After the Nintendo Switch Presentation drew to a close in the early of hours of the morning, despite some niggling thoughts in the back of my mind I still felt satisfied.

Sure, the presentation itself had some weird issues which we won’t waste time with here, but we got many of the details we wanted on the hardware itself and a strong selection of games to look forward to. Yet there is still a sense of uncertainty which, as the day drew on and more details spilled, did not go away.

As a home console which can be turned into a portable tablet with a single motion, the core concept of the Switch remains as enticing as before. The thought of playing Zelda or Skyrim anywhere you want really is that appealing, especially since the included Joy-Con controllers have so many different configurations from the get go. I’m also glad to hear Nintendo stress the desire for 60 frames per second performance in both home and portable modes, though of course we wait to see whether this statement holds true. The latter configuration’s battery life of 2.5 to 6.5 hours is a bit on the low (and ambiguous – Nick) side as well, though at least Nintendo has finally included a USB connection for using portable chargers.

Speaking of which, the Joy-Con were given a lot of attention this time. They can be used together or as singular controllers in their own right, though in the latter state they appear a little on the small side. Besides their core function in making the ‘switch’ concept work, two features were pushed forward. One was an ‘HD Rumble’ feature which in all honesty won’t mean much until it’s in our hands. But even more time was given to the motion sensors which effectively turn each Joy-Con into a weird mixture of a Wii remote and a baby Kinect, Microsoft’s now-defunct depth-sensing motion controller.

Of the two games being used to showcase these controllers, the colourful stretchy-armed boxing game Arms represents the most enticing source of simple fun, with just enough depth to keep you hooked. Better still, perhaps learning from the mistakes of Star Fox Zero, Nintendo have included the option for traditional button inputs as well as the motion controls. Launch title 1-2-Switch, whilst very simplistic, also works great as a showcase not just of the Joy-Con but also how the Switch, in a time obsessed with online play, breathes new life into the local multiplayer fun which Nintendo has excelled at for so long. However, it hasn’t shown enough to really be more than a distraction and I am at a loss to explain why this £35(!) game is not being included with the system when Wii Sports was such a success with that strategy.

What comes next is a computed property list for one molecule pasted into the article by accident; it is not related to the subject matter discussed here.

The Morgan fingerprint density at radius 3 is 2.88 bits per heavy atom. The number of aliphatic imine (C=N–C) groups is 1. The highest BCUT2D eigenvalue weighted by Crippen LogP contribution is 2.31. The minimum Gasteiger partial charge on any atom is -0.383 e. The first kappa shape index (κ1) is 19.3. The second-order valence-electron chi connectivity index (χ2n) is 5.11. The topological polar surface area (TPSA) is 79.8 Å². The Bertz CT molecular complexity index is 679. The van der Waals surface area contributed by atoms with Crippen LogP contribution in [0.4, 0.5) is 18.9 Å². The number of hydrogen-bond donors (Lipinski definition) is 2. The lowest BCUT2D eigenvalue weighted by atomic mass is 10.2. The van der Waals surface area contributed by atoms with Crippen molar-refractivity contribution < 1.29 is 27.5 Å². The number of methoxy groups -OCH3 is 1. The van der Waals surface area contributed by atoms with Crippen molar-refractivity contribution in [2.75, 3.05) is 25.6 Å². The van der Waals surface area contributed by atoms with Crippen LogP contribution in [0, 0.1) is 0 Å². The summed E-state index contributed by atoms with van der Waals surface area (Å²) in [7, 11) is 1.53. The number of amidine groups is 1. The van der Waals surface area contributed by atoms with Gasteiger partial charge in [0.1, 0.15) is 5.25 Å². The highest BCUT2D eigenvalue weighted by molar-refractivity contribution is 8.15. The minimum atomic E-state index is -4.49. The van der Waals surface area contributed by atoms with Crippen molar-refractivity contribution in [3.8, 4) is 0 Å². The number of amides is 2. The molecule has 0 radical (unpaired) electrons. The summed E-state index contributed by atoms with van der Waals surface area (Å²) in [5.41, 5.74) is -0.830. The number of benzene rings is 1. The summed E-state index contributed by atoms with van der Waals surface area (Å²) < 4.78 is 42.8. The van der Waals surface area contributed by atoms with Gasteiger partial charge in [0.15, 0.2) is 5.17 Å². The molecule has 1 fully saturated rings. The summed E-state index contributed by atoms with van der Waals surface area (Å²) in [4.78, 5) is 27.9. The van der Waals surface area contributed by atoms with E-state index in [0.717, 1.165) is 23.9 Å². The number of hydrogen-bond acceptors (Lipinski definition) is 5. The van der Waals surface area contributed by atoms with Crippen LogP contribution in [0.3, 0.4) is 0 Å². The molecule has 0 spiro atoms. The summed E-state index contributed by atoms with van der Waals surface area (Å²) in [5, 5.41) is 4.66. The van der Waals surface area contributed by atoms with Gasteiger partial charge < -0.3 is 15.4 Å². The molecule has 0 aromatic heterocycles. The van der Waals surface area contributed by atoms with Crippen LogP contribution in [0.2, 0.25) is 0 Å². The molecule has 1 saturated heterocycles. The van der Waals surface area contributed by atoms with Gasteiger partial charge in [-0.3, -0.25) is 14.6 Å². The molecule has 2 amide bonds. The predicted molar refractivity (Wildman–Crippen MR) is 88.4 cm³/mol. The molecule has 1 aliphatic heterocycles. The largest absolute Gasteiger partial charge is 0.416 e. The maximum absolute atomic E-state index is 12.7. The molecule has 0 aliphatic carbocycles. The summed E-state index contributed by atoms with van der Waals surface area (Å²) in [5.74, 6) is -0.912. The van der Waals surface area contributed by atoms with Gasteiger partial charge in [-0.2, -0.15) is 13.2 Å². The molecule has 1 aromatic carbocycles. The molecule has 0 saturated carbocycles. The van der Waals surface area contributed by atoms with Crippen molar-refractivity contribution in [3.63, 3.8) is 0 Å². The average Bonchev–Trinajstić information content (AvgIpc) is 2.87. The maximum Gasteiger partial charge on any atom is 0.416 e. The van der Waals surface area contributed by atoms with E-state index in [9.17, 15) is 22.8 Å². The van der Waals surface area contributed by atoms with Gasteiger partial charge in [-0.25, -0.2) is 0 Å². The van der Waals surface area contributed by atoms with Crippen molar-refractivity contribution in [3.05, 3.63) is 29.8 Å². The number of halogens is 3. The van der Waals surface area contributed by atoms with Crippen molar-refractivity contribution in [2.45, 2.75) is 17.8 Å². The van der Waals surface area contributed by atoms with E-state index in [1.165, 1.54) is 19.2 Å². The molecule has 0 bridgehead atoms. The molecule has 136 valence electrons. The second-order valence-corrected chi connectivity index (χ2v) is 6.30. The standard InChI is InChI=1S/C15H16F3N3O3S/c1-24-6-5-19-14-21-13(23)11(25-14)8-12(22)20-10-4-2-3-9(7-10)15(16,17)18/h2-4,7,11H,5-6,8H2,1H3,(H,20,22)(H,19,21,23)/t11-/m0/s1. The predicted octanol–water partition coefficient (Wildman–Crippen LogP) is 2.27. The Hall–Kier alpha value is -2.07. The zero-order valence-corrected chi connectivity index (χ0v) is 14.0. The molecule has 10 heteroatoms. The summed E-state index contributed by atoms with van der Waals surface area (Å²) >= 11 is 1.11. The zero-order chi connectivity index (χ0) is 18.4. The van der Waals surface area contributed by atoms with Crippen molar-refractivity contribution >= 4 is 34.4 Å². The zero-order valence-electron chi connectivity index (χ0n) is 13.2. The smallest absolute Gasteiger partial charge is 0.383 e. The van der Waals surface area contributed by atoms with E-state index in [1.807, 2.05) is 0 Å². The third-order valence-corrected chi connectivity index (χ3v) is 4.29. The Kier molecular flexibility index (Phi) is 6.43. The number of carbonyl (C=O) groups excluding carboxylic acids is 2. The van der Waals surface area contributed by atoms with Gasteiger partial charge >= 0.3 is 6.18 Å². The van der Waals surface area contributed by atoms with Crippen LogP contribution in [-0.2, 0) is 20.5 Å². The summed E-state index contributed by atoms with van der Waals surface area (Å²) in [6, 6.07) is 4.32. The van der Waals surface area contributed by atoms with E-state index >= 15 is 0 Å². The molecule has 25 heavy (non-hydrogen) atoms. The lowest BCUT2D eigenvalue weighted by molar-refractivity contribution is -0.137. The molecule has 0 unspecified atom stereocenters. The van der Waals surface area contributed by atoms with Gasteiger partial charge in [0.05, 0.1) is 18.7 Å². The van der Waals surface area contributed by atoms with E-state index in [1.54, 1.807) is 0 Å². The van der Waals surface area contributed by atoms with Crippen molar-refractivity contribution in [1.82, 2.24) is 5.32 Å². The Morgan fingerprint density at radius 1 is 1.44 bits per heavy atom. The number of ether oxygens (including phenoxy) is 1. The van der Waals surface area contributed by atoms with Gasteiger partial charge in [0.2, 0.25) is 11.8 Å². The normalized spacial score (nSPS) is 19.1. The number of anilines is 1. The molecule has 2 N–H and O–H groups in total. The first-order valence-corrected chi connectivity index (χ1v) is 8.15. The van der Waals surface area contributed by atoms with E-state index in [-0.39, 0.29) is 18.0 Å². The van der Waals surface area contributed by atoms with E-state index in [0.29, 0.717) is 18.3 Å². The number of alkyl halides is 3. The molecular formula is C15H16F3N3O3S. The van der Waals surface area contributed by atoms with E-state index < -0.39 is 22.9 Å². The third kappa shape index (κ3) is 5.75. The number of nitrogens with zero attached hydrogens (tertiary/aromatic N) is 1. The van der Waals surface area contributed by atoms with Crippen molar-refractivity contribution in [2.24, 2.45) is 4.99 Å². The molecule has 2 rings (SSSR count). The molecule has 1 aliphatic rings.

1-2-Switch promises ingenious ways to play with your friends.

Value for money has been one of the nagging worries about the Switch. The £280 price tag for the console itself, I argue, is reasonable given the power being packed into a portable device, though again 1-2-Switch really should be included. The accessories on the other hand are far too pricey, with the Pro Controller coming in at £65 compared to the £40 cost of a PS4 equivalent. Game prices have also increased, with big hitter Zelda: Breath of the Wild coming in at £60 as one of only five currently confirmed launch titles. I generally advise not to buy games and consoles at launch, and with Zelda also simultaneously coming to Wii U the Switch hasn’t moved me from that position as of yet.

Towards summer and autumn, the Switch looks to become a much better value proposition thanks to Mario Kart 8 Deluxe, Arms, Splatoon 2 and Super Mario Odyssey. Mario’s latest 3D platformer was the biggest surprise hit of the presentation, showcasing a beautiful rendition of Earth to explore with new platforming mechanics. Elsewhere the focus on games was largely on JRPGs with my standout pick being Xenoblade Chronicles 2, a true sequel to one of the best games in the genre. However, there remains a big question mark over 3rd party support, as whilst Bethesda and EA did make appearances with Skyrim and FIFA respectively, it is unclear whether they will provide the same level of support they do to other consoles. This is, of course, an area in which the Wii U suffered considerably.

But the biggest worry I have is not with the capabilities and value of the hardware itself. It’s with the Nintendo’s new online service which will be free until autumn before switching to a paid subscription platform, following the likes of Xbox Live and PlayStation Network. Firstly, I am largely against these kinds of setups to begin with. It’s not especially surprising that Nintendo followed these examples, but being able to play and interact online for free was a big selling point for the Wii U.

The fact is Nintendo has to offer a number of extra bonuses to justify this change but as of right now that simply doesn’t appear to be the case. For reference paying £40 a year for PlayStation Plus will get you online multiplayer, two free (and regularly high quality) games every month to own forever, as well as exclusive sales and 10GB cloud storage. As of right now all Nintendo’s service appears to offer is online play, a smartphone app and exclusive deals. Though a free game will be included, it is only an NES or SNES game (PS Plus has offered the likes of Dirt 3 and Dragon Age: Origins) and will only be playable for one month, basically making it a rental of a small file over 20 years old.

So, the Switch has pretty much answered our questions on the hardware front. But even with Zelda and Mario in line for 2017, there remains an uncomfortable element of uncertainty for the initial launch window. Hopefully we’ll get some clarity sooner rather than later.



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